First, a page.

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Full text of "History And Human Relation"

MARXIST   HISTORY

of France in the eighteenth century will not explain to us
the origin of the minuet.

. With regard to either an economic or a Marxian
^interpretation of history, it is not clear at first glance
how far one ought to desire it, however—how far
indeed one ought to desire anything that pretends in
this particular way to offer an interpretation of the
processes of history. Whether die system is a sort of
philosophy that we bring to our history before we begin
our enquiry, or we regard it as the distilled essence of
what we conceive ourselves to have learned from all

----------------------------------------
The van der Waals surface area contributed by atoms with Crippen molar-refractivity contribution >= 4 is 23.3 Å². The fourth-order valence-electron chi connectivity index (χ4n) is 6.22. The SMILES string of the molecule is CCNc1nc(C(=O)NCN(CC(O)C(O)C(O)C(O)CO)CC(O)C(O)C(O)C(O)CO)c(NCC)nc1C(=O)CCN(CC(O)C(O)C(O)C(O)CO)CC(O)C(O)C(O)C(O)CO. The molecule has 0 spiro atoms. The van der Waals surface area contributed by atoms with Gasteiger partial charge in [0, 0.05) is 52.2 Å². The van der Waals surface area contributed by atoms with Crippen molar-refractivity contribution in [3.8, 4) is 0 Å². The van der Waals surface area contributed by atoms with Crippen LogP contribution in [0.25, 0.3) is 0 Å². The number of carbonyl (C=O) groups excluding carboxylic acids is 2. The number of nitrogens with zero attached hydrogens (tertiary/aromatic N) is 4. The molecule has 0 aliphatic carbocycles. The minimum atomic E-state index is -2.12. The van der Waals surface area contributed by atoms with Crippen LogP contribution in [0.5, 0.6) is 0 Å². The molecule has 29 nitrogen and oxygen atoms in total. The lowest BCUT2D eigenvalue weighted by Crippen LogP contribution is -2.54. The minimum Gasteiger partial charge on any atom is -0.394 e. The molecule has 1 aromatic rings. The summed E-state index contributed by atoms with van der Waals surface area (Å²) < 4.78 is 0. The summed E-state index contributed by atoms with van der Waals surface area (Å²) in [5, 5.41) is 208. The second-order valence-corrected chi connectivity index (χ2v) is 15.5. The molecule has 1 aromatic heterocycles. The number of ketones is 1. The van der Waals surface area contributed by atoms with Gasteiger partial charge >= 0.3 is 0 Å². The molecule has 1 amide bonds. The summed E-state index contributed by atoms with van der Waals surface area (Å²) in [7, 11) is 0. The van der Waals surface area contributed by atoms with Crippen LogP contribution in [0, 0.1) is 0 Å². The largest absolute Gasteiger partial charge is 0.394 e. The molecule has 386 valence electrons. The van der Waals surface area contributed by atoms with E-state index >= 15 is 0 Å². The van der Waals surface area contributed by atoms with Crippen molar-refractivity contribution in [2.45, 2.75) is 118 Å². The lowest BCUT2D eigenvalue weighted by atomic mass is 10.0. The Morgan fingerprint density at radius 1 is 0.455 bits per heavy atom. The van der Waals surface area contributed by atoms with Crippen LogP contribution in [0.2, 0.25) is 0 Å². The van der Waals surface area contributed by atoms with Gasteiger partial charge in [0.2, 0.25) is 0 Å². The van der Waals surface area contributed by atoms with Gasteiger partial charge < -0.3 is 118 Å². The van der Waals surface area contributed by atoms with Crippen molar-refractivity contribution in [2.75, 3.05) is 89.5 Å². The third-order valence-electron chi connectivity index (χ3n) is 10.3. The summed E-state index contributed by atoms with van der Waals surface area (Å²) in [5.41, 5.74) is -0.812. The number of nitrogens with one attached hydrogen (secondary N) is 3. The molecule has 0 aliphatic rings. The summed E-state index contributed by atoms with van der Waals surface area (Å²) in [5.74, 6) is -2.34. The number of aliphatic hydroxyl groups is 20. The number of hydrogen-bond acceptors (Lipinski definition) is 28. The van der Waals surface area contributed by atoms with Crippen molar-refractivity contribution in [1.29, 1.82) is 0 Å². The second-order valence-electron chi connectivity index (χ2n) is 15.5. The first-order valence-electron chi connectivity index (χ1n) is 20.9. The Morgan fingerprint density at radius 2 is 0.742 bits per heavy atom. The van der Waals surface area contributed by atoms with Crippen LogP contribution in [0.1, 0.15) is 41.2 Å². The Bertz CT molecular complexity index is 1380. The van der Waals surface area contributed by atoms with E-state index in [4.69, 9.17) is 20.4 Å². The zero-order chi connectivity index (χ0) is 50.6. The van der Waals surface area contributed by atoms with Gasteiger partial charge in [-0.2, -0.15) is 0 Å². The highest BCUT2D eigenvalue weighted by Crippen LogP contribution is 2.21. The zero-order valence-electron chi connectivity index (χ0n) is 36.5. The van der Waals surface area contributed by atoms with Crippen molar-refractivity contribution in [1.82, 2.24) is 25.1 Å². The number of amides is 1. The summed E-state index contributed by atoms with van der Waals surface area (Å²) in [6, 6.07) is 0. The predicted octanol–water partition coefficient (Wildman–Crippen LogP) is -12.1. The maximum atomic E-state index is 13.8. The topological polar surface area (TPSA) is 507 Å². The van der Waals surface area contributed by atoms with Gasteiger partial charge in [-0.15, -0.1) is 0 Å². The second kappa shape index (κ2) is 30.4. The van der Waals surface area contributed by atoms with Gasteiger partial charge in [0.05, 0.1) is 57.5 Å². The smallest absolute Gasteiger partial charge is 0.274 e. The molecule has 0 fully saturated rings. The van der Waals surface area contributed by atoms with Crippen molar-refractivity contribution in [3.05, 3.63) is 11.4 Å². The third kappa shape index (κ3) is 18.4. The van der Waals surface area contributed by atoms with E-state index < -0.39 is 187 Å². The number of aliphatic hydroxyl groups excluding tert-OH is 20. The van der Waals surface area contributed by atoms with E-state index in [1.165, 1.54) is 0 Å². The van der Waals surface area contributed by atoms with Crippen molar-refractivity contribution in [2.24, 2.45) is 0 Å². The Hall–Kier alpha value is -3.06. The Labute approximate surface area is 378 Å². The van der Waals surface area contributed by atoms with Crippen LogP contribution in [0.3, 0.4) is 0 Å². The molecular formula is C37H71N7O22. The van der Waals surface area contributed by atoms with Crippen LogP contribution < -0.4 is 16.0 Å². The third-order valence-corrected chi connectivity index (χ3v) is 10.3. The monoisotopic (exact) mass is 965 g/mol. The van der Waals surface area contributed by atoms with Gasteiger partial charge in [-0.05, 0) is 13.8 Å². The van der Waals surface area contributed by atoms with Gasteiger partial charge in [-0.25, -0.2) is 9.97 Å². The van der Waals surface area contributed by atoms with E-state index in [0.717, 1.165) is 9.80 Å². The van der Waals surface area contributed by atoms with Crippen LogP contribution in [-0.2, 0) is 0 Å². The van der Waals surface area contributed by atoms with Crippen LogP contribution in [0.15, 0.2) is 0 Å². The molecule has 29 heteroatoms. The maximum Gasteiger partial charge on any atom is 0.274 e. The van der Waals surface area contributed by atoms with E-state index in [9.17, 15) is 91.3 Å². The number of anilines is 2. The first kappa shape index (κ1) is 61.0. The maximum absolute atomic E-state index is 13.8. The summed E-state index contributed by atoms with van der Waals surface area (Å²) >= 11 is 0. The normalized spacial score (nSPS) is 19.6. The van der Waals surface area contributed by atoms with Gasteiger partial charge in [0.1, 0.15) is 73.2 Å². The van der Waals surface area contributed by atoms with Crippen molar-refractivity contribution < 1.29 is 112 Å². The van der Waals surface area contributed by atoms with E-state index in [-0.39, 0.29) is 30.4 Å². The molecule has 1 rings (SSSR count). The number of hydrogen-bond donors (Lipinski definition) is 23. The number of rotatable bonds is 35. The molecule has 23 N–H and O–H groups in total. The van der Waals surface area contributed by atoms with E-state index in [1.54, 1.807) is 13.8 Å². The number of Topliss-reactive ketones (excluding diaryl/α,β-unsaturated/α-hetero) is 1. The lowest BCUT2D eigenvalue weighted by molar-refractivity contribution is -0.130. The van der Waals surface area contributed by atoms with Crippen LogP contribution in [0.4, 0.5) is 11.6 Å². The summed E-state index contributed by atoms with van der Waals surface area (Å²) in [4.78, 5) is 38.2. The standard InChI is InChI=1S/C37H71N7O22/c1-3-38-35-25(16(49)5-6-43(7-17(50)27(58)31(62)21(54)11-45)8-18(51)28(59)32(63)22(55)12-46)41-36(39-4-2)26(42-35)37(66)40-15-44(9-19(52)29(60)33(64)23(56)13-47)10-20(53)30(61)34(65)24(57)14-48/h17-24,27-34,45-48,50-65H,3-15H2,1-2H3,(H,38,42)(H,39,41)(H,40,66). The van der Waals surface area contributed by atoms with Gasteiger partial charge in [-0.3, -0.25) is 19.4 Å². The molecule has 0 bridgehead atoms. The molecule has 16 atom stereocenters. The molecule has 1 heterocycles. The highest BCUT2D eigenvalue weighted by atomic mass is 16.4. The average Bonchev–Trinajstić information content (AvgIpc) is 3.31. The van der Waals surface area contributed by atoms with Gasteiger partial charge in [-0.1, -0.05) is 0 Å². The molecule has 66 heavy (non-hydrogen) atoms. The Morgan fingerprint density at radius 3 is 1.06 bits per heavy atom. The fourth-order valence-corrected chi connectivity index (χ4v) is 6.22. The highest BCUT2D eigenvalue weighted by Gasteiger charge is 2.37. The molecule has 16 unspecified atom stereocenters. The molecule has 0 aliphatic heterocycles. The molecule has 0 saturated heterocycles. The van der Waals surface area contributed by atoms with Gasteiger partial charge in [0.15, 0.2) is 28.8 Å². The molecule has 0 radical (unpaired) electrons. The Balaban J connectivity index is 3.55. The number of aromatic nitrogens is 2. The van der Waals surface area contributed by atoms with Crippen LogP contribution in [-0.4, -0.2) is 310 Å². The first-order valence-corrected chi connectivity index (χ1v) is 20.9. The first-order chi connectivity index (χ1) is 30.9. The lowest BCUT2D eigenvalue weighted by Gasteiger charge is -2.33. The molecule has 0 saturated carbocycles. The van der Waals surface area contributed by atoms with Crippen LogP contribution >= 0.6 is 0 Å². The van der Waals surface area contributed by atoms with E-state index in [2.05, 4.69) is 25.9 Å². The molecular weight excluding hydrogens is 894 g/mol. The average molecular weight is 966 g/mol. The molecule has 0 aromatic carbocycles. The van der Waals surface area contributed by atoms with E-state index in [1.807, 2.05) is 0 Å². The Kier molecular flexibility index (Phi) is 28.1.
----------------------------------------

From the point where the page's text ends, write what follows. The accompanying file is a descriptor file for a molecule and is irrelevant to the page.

our study of history, there are objections to it; and I
wonder if I am merely being foolish when I say it is
better for the ordinary technical student not to philoso-
phise but to do history, just historically to enquire.
But I suppose it is true that mere evidence is useless to
a person who is reading history altogether in the wrong
universe. There is a right way and there is a wrong
way of approaching history; there is a right feeling to
have for historical events ; there is a sensitiveness that
one may have, a proper awareness of the character of
the historical process. When Napoleon said that the
nature of the weapons decides everything else in the
art and organisation of war; when Parry showed
how the nature of instruments conditioned a develop-
ment in music at an important point; when Holland
Rose described how men opened their minds quickly
enough for the great voyages of discovery once the
requisite nautical apparatus was at their service;
when Virginia Woolf gave £500 a year and a room of
one's own as a necessary condition for the production

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